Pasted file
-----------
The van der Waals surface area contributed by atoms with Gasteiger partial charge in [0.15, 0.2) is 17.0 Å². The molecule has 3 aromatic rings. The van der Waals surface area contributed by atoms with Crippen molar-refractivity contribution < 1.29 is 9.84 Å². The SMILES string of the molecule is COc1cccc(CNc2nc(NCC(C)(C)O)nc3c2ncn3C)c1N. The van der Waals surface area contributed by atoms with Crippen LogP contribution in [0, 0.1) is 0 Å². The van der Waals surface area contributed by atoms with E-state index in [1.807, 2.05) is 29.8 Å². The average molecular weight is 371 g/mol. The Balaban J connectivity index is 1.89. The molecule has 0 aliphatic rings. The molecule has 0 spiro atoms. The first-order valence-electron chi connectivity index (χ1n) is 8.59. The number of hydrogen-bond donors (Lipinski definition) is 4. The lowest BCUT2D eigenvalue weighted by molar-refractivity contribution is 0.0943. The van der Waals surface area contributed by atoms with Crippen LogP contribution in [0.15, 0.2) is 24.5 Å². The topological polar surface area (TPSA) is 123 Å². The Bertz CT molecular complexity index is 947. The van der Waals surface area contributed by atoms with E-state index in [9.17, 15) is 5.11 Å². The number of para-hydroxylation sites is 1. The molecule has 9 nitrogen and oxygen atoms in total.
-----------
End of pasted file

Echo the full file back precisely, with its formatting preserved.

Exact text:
The van der Waals surface area contributed by atoms with Gasteiger partial charge in [0.15, 0.2) is 17.0 Å². The molecule has 3 aromatic rings. The van der Waals surface area contributed by atoms with Crippen molar-refractivity contribution < 1.29 is 9.84 Å². The SMILES string of the molecule is COc1cccc(CNc2nc(NCC(C)(C)O)nc3c2ncn3C)c1N. The van der Waals surface area contributed by atoms with Crippen LogP contribution in [0, 0.1) is 0 Å². The van der Waals surface area contributed by atoms with E-state index in [1.807, 2.05) is 29.8 Å². The average molecular weight is 371 g/mol. The Balaban J connectivity index is 1.89. The molecule has 0 aliphatic rings. The molecule has 0 spiro atoms. The first-order valence-electron chi connectivity index (χ1n) is 8.59. The number of hydrogen-bond donors (Lipinski definition) is 4. The lowest BCUT2D eigenvalue weighted by molar-refractivity contribution is 0.0943. The van der Waals surface area contributed by atoms with Crippen LogP contribution in [0.15, 0.2) is 24.5 Å². The topological polar surface area (TPSA) is 123 Å². The Bertz CT molecular complexity index is 947. The van der Waals surface area contributed by atoms with E-state index in [9.17, 15) is 5.11 Å². The number of para-hydroxylation sites is 1. The molecule has 9 nitrogen and oxygen atoms in total.